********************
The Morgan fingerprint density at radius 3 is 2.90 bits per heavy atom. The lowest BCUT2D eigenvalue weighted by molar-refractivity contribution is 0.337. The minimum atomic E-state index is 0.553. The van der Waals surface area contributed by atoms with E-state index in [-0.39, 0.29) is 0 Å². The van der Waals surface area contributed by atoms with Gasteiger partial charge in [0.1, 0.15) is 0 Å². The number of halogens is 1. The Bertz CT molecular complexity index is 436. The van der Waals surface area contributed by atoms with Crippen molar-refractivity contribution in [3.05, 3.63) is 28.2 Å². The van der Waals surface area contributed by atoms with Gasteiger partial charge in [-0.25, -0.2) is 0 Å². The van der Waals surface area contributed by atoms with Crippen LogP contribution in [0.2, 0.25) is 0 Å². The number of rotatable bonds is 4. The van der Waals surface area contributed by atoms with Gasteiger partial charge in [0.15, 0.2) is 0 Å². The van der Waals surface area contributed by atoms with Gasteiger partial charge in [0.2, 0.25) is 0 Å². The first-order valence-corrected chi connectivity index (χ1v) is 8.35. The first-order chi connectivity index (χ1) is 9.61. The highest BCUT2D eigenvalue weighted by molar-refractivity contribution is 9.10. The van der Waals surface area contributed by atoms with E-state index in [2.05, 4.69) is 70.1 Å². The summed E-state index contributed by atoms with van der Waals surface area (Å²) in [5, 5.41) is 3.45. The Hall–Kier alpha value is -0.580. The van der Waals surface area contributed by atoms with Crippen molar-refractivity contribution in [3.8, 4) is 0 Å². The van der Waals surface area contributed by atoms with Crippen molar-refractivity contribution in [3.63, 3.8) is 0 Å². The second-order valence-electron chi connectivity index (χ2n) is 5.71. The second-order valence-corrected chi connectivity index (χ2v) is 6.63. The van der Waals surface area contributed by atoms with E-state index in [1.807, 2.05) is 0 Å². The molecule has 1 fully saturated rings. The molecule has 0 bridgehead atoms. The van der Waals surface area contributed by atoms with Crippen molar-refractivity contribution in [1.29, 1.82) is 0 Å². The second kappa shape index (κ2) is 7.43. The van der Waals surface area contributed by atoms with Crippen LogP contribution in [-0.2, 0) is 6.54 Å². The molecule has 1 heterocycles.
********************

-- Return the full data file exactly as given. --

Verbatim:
The Morgan fingerprint density at radius 3 is 2.90 bits per heavy atom. The lowest BCUT2D eigenvalue weighted by molar-refractivity contribution is 0.337. The minimum atomic E-state index is 0.553. The van der Waals surface area contributed by atoms with E-state index in [-0.39, 0.29) is 0 Å². The van der Waals surface area contributed by atoms with Gasteiger partial charge in [0.1, 0.15) is 0 Å². The number of halogens is 1. The Bertz CT molecular complexity index is 436. The van der Waals surface area contributed by atoms with Crippen molar-refractivity contribution in [3.05, 3.63) is 28.2 Å². The van der Waals surface area contributed by atoms with Gasteiger partial charge in [-0.25, -0.2) is 0 Å². The van der Waals surface area contributed by atoms with Crippen LogP contribution in [0.2, 0.25) is 0 Å². The number of rotatable bonds is 4. The van der Waals surface area contributed by atoms with Gasteiger partial charge in [0.15, 0.2) is 0 Å². The van der Waals surface area contributed by atoms with Gasteiger partial charge in [0.2, 0.25) is 0 Å². The first-order valence-corrected chi connectivity index (χ1v) is 8.35. The first-order chi connectivity index (χ1) is 9.61. The highest BCUT2D eigenvalue weighted by molar-refractivity contribution is 9.10. The van der Waals surface area contributed by atoms with E-state index in [2.05, 4.69) is 70.1 Å². The summed E-state index contributed by atoms with van der Waals surface area (Å²) in [5, 5.41) is 3.45. The Hall–Kier alpha value is -0.580. The van der Waals surface area contributed by atoms with Crippen molar-refractivity contribution in [3.8, 4) is 0 Å². The van der Waals surface area contributed by atoms with Crippen molar-refractivity contribution in [3.63, 3.8) is 0 Å². The second-order valence-electron chi connectivity index (χ2n) is 5.71. The second-order valence-corrected chi connectivity index (χ2v) is 6.63. The van der Waals surface area contributed by atoms with E-state index in [1.807, 2.05) is 0 Å². The molecule has 1 fully saturated rings. The molecule has 0 bridgehead atoms. The van der Waals surface area contributed by atoms with Crippen molar-refractivity contribution in [1.29, 1.82) is 0 Å². The second kappa shape index (κ2) is 7.43. The van der Waals surface area contributed by atoms with Crippen LogP contribution in [-0.2, 0) is 6.54 Å². The molecule has 1 heterocycles.